WordPress, web development, and getting back into the swing of things

As you may have seen with the constant changes, I have been (and will be) using this website as a conduit for learning/re-learning WordPress, PHP, and getting into the nitty-gritty details of web design–a process I am finding to be extremely satisfying. So far, I’ve made great progress adopting Ahmed’s Gulp-Wordpress theme workflow. I highly recommend using his repo as a starting point for any new Wordpress theme design, as it’s extremely well-organized, thoroughly documented, and well coded both inside and out (from his work you can see that Ahmed is clearly a developer).

I think it’s safe to say that we are in a glory age for web development. Never has it been easier to stand up a website. From securing a domain name to setting up a host and creating your website’s first Hello World page, I found that the tools today enable us to complete this entire process in less than 15-minutes flat. Back in my day, I recall domain name registrations would take several hours or days to finalize while the registrar slowly propagated the changes to its servers, which was an agonizingly slow endeavor that robs most of your elated “I-just-made-a-website” high. Today, domains are bought and sites are live as soon as you checkout. Amazing.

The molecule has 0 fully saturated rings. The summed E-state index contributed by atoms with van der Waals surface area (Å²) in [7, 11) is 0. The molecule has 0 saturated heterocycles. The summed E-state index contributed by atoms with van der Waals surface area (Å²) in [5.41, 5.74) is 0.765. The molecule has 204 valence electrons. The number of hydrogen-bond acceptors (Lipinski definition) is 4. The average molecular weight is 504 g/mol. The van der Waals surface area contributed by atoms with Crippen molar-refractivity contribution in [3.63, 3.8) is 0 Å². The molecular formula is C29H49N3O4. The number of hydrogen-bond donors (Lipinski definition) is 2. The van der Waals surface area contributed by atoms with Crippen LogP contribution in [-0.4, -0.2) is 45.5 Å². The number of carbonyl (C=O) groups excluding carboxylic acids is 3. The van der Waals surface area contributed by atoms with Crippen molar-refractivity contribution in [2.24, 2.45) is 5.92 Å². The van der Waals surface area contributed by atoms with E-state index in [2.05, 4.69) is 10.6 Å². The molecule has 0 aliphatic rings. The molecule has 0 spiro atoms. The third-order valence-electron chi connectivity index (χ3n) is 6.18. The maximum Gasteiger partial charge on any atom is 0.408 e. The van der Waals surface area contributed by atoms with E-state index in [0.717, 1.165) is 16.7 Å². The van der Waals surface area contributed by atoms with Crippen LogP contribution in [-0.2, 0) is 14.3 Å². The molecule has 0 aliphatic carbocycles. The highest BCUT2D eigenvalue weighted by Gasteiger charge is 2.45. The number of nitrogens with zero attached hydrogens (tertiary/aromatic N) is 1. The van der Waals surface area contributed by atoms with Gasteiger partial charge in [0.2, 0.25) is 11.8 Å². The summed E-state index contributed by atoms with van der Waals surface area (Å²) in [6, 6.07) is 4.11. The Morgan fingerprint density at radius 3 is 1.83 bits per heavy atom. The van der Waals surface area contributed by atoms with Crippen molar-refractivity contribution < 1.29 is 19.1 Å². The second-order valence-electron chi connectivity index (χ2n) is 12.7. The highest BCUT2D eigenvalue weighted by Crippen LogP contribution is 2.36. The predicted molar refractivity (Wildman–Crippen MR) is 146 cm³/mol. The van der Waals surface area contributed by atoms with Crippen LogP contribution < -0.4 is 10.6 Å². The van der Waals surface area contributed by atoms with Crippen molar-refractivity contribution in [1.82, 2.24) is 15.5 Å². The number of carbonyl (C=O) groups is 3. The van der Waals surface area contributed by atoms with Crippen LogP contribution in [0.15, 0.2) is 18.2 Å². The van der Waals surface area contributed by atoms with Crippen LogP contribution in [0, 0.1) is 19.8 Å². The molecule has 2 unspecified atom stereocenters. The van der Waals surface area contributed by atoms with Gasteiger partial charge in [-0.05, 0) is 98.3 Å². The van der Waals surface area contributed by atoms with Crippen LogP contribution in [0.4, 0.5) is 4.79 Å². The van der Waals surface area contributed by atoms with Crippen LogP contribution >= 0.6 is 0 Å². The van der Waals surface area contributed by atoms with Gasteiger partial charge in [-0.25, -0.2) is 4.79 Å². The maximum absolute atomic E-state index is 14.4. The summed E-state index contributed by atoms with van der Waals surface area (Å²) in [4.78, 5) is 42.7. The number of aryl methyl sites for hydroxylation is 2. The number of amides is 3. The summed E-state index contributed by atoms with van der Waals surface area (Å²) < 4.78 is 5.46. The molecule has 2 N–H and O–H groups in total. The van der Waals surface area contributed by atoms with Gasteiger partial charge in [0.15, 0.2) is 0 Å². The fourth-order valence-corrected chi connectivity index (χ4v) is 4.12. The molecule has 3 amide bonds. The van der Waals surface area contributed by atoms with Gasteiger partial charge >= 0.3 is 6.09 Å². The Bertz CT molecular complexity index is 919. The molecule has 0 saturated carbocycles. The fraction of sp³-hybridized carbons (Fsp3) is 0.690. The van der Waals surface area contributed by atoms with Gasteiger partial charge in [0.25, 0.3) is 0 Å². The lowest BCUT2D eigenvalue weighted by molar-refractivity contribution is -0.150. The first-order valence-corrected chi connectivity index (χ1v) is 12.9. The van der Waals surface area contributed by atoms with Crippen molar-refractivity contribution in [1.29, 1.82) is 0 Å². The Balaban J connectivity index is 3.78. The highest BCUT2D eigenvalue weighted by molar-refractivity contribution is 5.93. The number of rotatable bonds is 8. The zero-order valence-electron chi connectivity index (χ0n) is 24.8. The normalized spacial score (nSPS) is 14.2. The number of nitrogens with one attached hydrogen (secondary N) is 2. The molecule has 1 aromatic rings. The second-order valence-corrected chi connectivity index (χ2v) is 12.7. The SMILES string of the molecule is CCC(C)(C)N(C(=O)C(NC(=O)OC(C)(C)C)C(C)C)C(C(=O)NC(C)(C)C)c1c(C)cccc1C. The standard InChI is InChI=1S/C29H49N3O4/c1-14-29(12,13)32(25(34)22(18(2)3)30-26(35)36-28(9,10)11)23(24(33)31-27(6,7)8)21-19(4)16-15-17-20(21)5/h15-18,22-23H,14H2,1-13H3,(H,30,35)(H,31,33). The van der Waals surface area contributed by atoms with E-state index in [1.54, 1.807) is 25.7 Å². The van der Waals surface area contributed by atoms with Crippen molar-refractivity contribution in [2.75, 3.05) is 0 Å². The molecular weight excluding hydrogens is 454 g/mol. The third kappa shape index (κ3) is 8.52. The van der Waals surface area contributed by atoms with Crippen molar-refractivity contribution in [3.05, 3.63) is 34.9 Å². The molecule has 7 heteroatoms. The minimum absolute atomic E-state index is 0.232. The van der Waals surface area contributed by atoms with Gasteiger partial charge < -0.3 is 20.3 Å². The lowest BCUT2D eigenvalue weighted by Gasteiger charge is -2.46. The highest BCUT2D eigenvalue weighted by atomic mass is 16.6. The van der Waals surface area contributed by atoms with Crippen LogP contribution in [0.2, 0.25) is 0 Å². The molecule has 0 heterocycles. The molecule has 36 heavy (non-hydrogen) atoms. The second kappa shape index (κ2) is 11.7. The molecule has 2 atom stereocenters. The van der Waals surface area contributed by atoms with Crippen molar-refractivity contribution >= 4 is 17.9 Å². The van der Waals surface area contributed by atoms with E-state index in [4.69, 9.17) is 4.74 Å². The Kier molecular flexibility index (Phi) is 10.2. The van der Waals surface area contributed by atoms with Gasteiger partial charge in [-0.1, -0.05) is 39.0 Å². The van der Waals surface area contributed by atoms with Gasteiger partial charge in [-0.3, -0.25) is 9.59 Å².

Not only is the friction from DNS registration greatly reduced these days, but the sheer number of amazing tools that are available to front-end developers make the experience so much easier and accessible. Take something as simple as Gulp for example. Under the hood, Gulp is simply a task-runner that programmatically runs specific tasks to “compile” websites together into a nice, distributable package for the web. In my workflow, this tool alone accounts for the most time-savings due to its enabling of quick feedback loops from code to browser. No more manual dragging and dropping files, linting, or transpiling needed.

The biggest hurdle for me is to learning the vast features, limitations, and the syntax of the CMS behemoth that is WordPress. Built years ago entirely on top of PHP, WordPress has been time-tested to be a great platform for creating a content-rich website for whatever your heart desires, given that you take the time to learn the system. As I developer, I find some of the ways that WP manages its scripts/stylesheets (by way of registering/deregistering), theming (what’s with all these components and pages I need to style?), and code (random underscored method names abound) questionable, but I realize it’s an uphill battle trying to complain my way to comprehension. So I’m learning. And I’m trying really hard. I hope by the end I will be able to deliver a wickedly slick WP site with an awesome theme forged out of love (and could possibly monetize?). At this point, I have a vision of how I want the site to be. It’s just a matter of how much WP hacking that I’ll have to do in order to get there.


Stay tuned.